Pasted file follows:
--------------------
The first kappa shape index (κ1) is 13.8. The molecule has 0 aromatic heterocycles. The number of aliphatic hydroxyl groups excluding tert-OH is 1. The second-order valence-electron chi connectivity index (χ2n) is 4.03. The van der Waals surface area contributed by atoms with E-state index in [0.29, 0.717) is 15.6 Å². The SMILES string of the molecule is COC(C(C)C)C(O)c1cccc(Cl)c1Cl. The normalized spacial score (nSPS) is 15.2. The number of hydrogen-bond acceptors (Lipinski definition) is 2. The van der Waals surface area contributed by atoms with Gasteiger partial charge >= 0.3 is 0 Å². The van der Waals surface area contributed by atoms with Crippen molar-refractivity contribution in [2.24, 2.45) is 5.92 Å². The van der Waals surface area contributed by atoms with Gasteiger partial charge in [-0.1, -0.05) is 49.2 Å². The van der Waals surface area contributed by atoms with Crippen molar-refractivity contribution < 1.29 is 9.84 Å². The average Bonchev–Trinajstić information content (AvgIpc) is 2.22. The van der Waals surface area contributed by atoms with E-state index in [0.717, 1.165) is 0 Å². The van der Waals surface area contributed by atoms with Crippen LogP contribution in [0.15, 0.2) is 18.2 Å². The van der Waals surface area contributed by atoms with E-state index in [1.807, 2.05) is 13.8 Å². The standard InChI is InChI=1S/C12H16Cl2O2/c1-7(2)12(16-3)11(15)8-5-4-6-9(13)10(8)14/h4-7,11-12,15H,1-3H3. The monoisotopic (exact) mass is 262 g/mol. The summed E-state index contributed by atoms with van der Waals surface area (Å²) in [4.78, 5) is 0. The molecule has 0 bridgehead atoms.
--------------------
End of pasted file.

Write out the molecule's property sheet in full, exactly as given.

The first kappa shape index (κ1) is 13.8. The molecule has 0 aromatic heterocycles. The number of aliphatic hydroxyl groups excluding tert-OH is 1. The second-order valence-electron chi connectivity index (χ2n) is 4.03. The van der Waals surface area contributed by atoms with E-state index in [0.29, 0.717) is 15.6 Å². The SMILES string of the molecule is COC(C(C)C)C(O)c1cccc(Cl)c1Cl. The normalized spacial score (nSPS) is 15.2. The number of hydrogen-bond acceptors (Lipinski definition) is 2. The van der Waals surface area contributed by atoms with Gasteiger partial charge >= 0.3 is 0 Å². The van der Waals surface area contributed by atoms with Crippen molar-refractivity contribution in [2.24, 2.45) is 5.92 Å². The van der Waals surface area contributed by atoms with Gasteiger partial charge in [-0.1, -0.05) is 49.2 Å². The van der Waals surface area contributed by atoms with Crippen molar-refractivity contribution < 1.29 is 9.84 Å². The average Bonchev–Trinajstić information content (AvgIpc) is 2.22. The van der Waals surface area contributed by atoms with E-state index in [0.717, 1.165) is 0 Å². The van der Waals surface area contributed by atoms with Crippen LogP contribution in [0.15, 0.2) is 18.2 Å². The van der Waals surface area contributed by atoms with E-state index in [1.807, 2.05) is 13.8 Å². The standard InChI is InChI=1S/C12H16Cl2O2/c1-7(2)12(16-3)11(15)8-5-4-6-9(13)10(8)14/h4-7,11-12,15H,1-3H3. The monoisotopic (exact) mass is 262 g/mol. The summed E-state index contributed by atoms with van der Waals surface area (Å²) in [4.78, 5) is 0. The molecule has 0 bridgehead atoms.